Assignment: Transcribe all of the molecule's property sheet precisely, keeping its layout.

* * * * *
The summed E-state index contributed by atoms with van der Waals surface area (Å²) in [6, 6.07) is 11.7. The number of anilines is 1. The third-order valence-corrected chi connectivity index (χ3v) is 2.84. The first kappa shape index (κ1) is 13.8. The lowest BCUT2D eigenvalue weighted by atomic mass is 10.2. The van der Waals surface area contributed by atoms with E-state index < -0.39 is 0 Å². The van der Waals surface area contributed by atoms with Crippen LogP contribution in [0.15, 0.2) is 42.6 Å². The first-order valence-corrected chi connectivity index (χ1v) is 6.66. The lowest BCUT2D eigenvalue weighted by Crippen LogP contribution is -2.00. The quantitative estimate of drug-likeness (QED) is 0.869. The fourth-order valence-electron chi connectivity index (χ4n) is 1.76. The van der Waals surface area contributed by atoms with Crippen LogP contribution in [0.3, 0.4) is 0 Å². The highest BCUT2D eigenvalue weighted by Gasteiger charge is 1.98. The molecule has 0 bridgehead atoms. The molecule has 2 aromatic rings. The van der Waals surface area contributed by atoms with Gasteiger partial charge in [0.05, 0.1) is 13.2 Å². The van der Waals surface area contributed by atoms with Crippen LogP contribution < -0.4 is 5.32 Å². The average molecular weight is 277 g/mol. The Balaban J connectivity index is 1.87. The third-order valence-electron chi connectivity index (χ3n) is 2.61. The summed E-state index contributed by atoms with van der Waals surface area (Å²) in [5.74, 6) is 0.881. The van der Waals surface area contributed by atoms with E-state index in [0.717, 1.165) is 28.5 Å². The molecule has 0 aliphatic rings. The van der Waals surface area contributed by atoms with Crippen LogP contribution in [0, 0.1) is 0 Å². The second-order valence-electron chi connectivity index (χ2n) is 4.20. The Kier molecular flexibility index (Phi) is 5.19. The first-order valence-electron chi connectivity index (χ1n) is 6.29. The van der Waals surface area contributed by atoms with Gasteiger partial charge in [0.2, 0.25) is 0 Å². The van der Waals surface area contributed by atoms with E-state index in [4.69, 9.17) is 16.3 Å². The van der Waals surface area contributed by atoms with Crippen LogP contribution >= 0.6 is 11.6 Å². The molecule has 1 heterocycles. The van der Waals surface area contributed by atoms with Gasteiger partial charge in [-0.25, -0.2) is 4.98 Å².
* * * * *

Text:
The summed E-state index contributed by atoms with van der Waals surface area (Å²) in [6, 6.07) is 11.7. The number of anilines is 1. The third-order valence-corrected chi connectivity index (χ3v) is 2.84. The first kappa shape index (κ1) is 13.8. The lowest BCUT2D eigenvalue weighted by atomic mass is 10.2. The van der Waals surface area contributed by atoms with E-state index < -0.39 is 0 Å². The van der Waals surface area contributed by atoms with Crippen LogP contribution in [0.15, 0.2) is 42.6 Å². The first-order valence-corrected chi connectivity index (χ1v) is 6.66. The lowest BCUT2D eigenvalue weighted by Crippen LogP contribution is -2.00. The quantitative estimate of drug-likeness (QED) is 0.869. The fourth-order valence-electron chi connectivity index (χ4n) is 1.76. The van der Waals surface area contributed by atoms with Crippen LogP contribution in [0.3, 0.4) is 0 Å². The highest BCUT2D eigenvalue weighted by Gasteiger charge is 1.98. The molecule has 0 bridgehead atoms. The molecule has 2 aromatic rings. The van der Waals surface area contributed by atoms with Gasteiger partial charge in [0.05, 0.1) is 13.2 Å². The van der Waals surface area contributed by atoms with Crippen LogP contribution < -0.4 is 5.32 Å². The average molecular weight is 277 g/mol. The Balaban J connectivity index is 1.87. The third-order valence-electron chi connectivity index (χ3n) is 2.61. The summed E-state index contributed by atoms with van der Waals surface area (Å²) in [5.74, 6) is 0.881. The van der Waals surface area contributed by atoms with E-state index in [0.717, 1.165) is 28.5 Å². The molecule has 0 aliphatic rings. The van der Waals surface area contributed by atoms with Crippen LogP contribution in [0, 0.1) is 0 Å². The second-order valence-electron chi connectivity index (χ2n) is 4.20. The Kier molecular flexibility index (Phi) is 5.19. The first-order valence-electron chi connectivity index (χ1n) is 6.29. The van der Waals surface area contributed by atoms with Gasteiger partial charge in [0.2, 0.25) is 0 Å². The van der Waals surface area contributed by atoms with E-state index in [4.69, 9.17) is 16.3 Å². The van der Waals surface area contributed by atoms with Crippen LogP contribution >= 0.6 is 11.6 Å². The molecule has 1 heterocycles. The van der Waals surface area contributed by atoms with Gasteiger partial charge in [-0.25, -0.2) is 4.98 Å².